Wednesday, June 12, 2013

12 or 20 (second series) questions with Kate Cayley

Kate Cayley lives in Toronto. Her first collection of poetry, When This World Comes to an End, was recently published by Brick Books. She is a playwright-in-residence at Tarragon Theatre, and her play After Akhmatova was produced at Tarragon in 2011. She has also written a young adult novel, The Hangman in the Mirror (Annick Press). Her poems and short stories have appeared in various places including CV2, Descant, Event, The Fiddlehead, The New Quarterly and The Literary Review of Canada. Her first collection of short stories will be published next fall.

1 - How did your first book change your life? How does your most recent work compare to your previous? How does it feel different?
My first book was a young adult novel called The Hangman in the Mirror, which was published in 2011. Before that I was a playwright who’d published some stuff in literary magazines. It changed my life in the sense that I had my name on the spine of a book—something I’d wanted for years. Having my first book be a novel, and a novel for younger readers, was not something I’d ever planned, and it happened somewhat by accident—it grew out of a play and used the same source (a woman in 18th century Montreal who’d been sentenced to hang for stealing, and saved her life by persuading the soldier in the next cell, who’d never set eyes on her, to become the hangman and marry her). I’d always imagined that my first book would be poetry. So it felt different as an interesting and enjoyable side-step. But I suppose it’s all riddled with the same preoccupations—history, the unbelievable accidents of history, storytelling as a kind of life-saving measure, the storyteller with their back to the wall.

2 - How did you come to poetry first, as opposed to, say, fiction or non-fiction?
I found it easier to conceive of poetry. Poetry could happen in this state of excitement and clarity—fiction is a much longer road, and while of course there’s craft in poetry, I find the craft more subjective. As for non-fiction, I would love to write essays if I had any idea how, but it never even occurred to me as an ambition originally—and besides, non-fiction needs a certain level of personal exposure, you don’t have the excuse of a “voice” which is easily understood as not your own. I was always interested in poetry that took on a character separate from the character of the author—which of course isn’t really possible, but you can pretend it is.

3 - How long does it take to start any particular project? Does your writing initially come quickly, or is it a slow process? Do first drafts appear looking close to their final shape, or does your work come out of copious notes?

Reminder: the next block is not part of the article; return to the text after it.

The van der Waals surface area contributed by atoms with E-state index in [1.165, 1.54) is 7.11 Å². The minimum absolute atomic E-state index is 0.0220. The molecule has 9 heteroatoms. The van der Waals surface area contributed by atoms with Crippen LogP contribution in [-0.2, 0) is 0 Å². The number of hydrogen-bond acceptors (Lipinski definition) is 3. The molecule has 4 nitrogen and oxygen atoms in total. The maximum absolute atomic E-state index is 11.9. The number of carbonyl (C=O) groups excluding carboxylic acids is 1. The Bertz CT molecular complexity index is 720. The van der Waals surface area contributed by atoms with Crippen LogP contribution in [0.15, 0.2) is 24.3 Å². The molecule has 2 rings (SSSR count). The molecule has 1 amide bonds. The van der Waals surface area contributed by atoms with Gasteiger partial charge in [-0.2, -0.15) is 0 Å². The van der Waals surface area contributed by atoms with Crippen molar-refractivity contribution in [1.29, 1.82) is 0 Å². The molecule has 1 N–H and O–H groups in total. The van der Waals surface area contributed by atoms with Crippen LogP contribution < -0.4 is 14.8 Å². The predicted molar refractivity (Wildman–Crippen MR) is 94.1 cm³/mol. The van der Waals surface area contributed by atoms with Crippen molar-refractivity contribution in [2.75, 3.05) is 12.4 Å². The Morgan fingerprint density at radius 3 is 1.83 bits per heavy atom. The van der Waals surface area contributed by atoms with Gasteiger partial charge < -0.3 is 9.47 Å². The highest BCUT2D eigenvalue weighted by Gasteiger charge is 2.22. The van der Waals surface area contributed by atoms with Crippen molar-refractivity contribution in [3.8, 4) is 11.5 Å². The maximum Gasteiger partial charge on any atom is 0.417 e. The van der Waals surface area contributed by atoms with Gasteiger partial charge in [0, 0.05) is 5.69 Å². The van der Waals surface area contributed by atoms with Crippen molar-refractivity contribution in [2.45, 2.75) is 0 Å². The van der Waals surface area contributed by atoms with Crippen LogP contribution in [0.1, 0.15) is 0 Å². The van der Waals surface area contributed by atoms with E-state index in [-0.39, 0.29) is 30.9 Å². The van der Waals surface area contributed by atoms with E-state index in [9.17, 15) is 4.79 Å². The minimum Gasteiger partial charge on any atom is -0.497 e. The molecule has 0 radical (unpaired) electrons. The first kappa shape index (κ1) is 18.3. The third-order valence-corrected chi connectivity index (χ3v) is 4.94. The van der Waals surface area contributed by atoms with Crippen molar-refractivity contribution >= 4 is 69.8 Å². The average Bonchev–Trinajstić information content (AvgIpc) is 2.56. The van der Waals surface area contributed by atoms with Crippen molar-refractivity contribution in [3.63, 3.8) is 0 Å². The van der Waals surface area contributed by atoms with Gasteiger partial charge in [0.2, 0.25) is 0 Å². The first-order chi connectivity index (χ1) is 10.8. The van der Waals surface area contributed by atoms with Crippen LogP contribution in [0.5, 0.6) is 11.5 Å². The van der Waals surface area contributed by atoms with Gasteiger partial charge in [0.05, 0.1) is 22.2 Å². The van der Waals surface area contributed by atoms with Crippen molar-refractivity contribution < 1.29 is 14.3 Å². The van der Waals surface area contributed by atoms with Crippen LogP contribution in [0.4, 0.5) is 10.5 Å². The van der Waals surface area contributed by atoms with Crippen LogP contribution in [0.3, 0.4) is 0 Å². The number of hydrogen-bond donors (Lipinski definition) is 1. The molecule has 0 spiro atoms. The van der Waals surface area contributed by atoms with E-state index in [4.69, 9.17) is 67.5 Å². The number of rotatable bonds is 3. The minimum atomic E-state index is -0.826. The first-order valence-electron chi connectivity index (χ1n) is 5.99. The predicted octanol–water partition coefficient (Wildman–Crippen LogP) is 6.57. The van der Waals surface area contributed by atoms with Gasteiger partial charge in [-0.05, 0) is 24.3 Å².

I usually begin a project with a different project which turns out to be the wrong one. On a grand scale, I spent ten years focusing on being a theatre director before it dawned on me with anything like finality that I wanted to be a writer, even though I was writing as much as I could manage. Scares me a bit that I’m that slow on the uptake—what’s going to dawn on me next? Similarly, I get very excited about something and spend a lot of time working on it, before eventually realizing that there’s a kernel of an idea there that is meant to be something else. And then the real project becomes clear.

My initial writing comes very quickly. If I can’t finish a first draft of a poem at a sitting, or maybe two, it’s unlikely to get finished at all. But the rewriting is a much longer process. The shape of the first draft—that depends. Some things have only a word here and there altered, others are tinkered with for years until they are something else. Though the more I write, the more likely it is that the first draft will be closer to the last one. This is heartening.

4 - Where does a poem usually begin for you? Are you an author of short pieces that end up combining into a larger project, or are you working on a "book" from the very beginning?
A poem begins at random—I have trouble sitting down with the idea of writing poems because it all flies away when you look at it straight on. So I often end up writing poetry when I’m supposed to be working on something else. This collection wasn’t conceived of as a collection. But that might change—I’d love to work on something with an overall theme, poems that had a kind of narrative arc to them the way a novel would, poems that culminated like a story.

5 - Are public readings part of or counter to your creative process? Are you the sort of writer who enjoys doing readings?
I don’t have a lot of experience with readings. When I do them, I hate the idea of them and everything about them and dread them for days—and then I have a really good time and wish I could do more, because it’s so lovely to feel that someone is out there listening.

6 - Do you have any theoretical concerns behind your writing? What kinds of questions are you trying to answer with your work? What do you even think the current questions are?
Oh boy. Yes. And no. I suppose the concerns of history, of our place in time, not just of our own moment and our own life but in relation to the past, personal and political past, the sense of history as a tragic condition, and the forms of mythology. I would like to pose some questions about time and death and memory, I don’t know about answers. I’m not sure what the current questions are. There are too many and I’m not educated enough or attentive enough at the moment to know what is most pressing and what is just headlines from the culture war.

7 – What do you see the current role of the writer being in larger culture? Does s/he even have one? What do you think the role of the writer should be?